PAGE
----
But I suppose I get away with saying that Julie knew Buck well enough to know he was too stubborn and/or dumb to betray her. Given what we know of Julie, it's not that far-fetched that she could read him that well. She's a scholar of psychology and human behavior, and on top of that she has obviously spent a lot of time getting to know everyone very very well. After all, she had Matt spying on Ramona and Hayley for nigh on a year before pulling the Piper Downs job together. Not that I knew that at this point in the story.

So, to get back on track, I would have a locked room murder and a secret passage. Question: how does Julie ensure that the correct character has the room with the secret passage? I suppose I could have just said that her plan was to kill whoever got that room in that way. But that would have been boring, and I was stuck on the idea that Julie would be more in control of things than that. If she could contrive a way for the intended victim to be in the right room at the right time, that would be better. How to do that?

What if it was her own room, and someone else was using it? I really liked this idea, because not only did it provide Julie with a way to arrange events to her liking, it also provided a bit of misdirection about the true motive of the killing. Obviously if Julie arranged for Camille to be in her room at that time, they would be suspicious of her (all the more reason to establish an alibi for her for that particular murder), but if I could make it look to readers like perhaps Julie was the intended target, I might get my audience speculating down the wrong train of thought. Moreover, in terms of Julie's plan within the story, it would make sense for her to set herself up as an intended victim.

This murder was the most satisfying for me to put together and play out. I was mildly fearful that somebody would figure out one or another element of the murder, but it felt solid to me. It worked out nicely, and it was a blast writing so many scenes that I knew were significant beyond what was obvious at that point.

Chapter 4: Ramona

Ramona posed a problem for me. All this time, I was thinking I needed her to be a victim, and at this point I was still thinking that. When I introduced her, I thought sure that her cruelty to poor little Cody would make her unpopular. When it didn't seem to, I ratcheted up her vicious streak in the next chapter, where she gives Tyler an unrelenting tongue-lashing. Well that just made her popular! So I realized I couldn't keep that up. I had to tone her down, and then hopefully she'd get killed off.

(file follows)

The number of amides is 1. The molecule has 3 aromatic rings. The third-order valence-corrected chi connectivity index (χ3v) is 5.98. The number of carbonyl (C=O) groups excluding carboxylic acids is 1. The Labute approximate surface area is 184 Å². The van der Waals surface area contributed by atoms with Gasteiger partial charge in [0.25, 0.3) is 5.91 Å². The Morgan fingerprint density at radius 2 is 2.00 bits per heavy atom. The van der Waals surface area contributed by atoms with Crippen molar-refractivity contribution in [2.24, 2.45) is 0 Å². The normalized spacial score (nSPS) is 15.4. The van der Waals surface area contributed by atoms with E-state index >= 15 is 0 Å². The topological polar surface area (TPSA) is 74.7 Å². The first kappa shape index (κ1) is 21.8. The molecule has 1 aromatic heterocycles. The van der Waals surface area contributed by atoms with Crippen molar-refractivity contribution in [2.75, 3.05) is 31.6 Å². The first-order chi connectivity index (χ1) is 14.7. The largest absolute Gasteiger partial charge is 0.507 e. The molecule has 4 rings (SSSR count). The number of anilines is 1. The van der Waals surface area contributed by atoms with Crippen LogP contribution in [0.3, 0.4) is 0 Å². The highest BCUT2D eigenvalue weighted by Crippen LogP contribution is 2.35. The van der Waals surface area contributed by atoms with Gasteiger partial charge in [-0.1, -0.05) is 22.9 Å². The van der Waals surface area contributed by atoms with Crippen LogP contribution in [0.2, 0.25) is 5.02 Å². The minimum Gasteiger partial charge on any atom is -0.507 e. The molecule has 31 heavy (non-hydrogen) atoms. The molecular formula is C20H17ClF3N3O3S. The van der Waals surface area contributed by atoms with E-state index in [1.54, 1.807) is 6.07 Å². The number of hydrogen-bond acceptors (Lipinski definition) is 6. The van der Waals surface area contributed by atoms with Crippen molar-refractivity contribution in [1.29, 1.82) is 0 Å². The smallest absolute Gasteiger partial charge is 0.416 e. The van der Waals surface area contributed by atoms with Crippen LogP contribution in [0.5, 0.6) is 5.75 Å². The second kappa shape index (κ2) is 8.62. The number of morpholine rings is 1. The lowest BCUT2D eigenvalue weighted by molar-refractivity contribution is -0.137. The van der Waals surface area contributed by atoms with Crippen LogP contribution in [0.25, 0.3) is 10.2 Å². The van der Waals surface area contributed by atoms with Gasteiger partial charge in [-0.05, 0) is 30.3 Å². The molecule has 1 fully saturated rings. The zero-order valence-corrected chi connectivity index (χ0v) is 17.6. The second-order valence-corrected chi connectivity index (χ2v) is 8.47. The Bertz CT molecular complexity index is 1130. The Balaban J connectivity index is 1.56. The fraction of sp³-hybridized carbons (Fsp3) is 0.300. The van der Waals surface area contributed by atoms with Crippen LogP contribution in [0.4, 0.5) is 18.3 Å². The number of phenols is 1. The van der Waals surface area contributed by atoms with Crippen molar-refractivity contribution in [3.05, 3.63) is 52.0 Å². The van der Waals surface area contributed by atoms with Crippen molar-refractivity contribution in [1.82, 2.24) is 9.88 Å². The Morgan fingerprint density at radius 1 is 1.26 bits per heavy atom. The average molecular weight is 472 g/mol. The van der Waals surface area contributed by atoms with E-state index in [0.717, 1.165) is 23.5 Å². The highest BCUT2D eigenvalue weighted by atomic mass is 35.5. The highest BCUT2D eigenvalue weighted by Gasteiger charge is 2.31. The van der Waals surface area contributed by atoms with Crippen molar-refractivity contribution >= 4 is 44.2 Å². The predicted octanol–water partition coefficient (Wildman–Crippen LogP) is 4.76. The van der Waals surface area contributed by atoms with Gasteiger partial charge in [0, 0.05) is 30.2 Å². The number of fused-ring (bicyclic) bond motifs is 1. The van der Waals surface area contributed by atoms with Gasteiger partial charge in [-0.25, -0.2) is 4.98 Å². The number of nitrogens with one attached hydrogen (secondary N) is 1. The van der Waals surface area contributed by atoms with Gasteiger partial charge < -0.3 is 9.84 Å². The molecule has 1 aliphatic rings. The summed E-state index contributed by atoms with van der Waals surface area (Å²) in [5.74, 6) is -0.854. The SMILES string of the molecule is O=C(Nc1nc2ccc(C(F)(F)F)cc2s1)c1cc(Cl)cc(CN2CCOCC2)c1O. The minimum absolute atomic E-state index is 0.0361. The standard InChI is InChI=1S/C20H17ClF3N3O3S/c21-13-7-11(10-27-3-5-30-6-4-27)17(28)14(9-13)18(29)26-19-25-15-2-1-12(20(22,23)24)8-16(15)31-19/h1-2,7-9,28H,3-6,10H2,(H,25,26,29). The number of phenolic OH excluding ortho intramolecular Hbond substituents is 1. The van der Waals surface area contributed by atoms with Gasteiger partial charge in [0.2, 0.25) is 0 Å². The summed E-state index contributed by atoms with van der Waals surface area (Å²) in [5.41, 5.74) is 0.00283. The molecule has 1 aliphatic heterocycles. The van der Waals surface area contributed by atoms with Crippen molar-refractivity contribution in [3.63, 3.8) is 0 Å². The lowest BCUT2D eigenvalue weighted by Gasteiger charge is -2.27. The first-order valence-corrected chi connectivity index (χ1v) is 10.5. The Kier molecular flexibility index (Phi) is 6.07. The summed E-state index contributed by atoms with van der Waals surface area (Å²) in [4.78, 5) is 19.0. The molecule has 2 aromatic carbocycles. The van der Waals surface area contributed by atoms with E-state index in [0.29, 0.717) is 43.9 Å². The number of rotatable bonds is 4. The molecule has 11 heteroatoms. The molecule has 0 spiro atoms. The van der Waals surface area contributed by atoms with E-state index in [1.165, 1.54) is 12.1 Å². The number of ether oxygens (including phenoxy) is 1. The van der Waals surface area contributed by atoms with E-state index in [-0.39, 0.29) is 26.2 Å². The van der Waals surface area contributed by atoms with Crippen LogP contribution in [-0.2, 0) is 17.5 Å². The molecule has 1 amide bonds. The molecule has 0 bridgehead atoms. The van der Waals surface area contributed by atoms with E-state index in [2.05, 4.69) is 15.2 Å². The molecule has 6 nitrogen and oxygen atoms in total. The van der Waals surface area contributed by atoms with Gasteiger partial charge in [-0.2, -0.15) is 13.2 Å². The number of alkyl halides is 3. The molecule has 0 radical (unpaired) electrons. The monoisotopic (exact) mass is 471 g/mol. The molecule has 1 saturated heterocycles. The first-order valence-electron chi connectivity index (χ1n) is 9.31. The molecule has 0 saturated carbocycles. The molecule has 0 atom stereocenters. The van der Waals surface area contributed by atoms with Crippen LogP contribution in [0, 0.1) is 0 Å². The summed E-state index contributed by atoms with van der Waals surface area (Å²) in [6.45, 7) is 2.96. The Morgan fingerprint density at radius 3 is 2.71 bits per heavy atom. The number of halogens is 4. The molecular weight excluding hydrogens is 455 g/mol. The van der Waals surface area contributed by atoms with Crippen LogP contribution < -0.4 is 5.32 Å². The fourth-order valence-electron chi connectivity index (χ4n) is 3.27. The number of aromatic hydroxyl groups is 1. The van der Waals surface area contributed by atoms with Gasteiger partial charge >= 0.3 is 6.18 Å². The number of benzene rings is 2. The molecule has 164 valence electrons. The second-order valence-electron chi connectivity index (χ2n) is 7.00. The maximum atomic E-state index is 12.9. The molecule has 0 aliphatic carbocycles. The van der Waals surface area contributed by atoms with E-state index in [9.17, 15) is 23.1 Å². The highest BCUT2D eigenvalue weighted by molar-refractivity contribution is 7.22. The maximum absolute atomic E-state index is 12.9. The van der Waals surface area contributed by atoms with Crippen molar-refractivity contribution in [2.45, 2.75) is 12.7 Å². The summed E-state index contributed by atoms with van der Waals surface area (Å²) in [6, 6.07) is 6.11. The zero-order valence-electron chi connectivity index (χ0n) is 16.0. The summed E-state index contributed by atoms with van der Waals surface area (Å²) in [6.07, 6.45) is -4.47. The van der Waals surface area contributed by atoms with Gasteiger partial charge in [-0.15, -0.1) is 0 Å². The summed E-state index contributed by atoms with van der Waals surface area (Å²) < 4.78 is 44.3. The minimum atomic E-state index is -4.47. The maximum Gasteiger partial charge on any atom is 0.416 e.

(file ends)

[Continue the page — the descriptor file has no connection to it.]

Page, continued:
At this point, though, I was thinking I needed her to be safe for at least one more chapter. Buck was the one I hoped would kick it next, because I had absolutely nothing more for that character to do, and although my early plan of having multiple unrelated murder plots wasn't panning out, I needed to at least have one non-Julie murder to jumble things up a bit. What if it were Ramona? It fit. She was obviously a cruel character, unconcerned with breaking the law, and on the road to a bad end. What if she kills somebody?

But the only motive I could think of for her killing somebody was if, after Tyler's death, she felt guilty about her last words to him, and she sought to take revenge by killing Buck, who, between his diagnosis of Genevieve and the unconvincing story of his whereabouts when Camille was shot, was obviously working with the killer somehow. So maybe Ramona goes out and kills him, and, the chapter after that, something causes her to have to confess, and she dies later on in that chapter?

Actually these ideas started forming a chapter or two earlier, but now I was at the point where it needed to happen if it was going to happen at all. That meant Buck had to die soon, preferably next, and Ramona had to follow shortly thereafter. To get the voters to go along with that, I had to write chapter 4 so that Buck remained uninteresting and Ramona stopped doing what had made her popular.

Fortunately, this was right in line with where Ramona's story had to go. She had to go up to her room and sulk off-screen. I might have left her there the whole time, except that Ramona dying before Buck would have ruined the plan. So I let her have her next scene here in chapter 4, rather than waiting for chapter 5. This, of course, would be a scene in which she cries and confides in Hayley her guilt and anguish. This also gave me a wonderful opportunity to keep Hayley's character strong, because I was also fearful for Hayley. Hayley had to survive at least long enough for her to deal with her sister's death, and I was still hoping she'd make it to the end.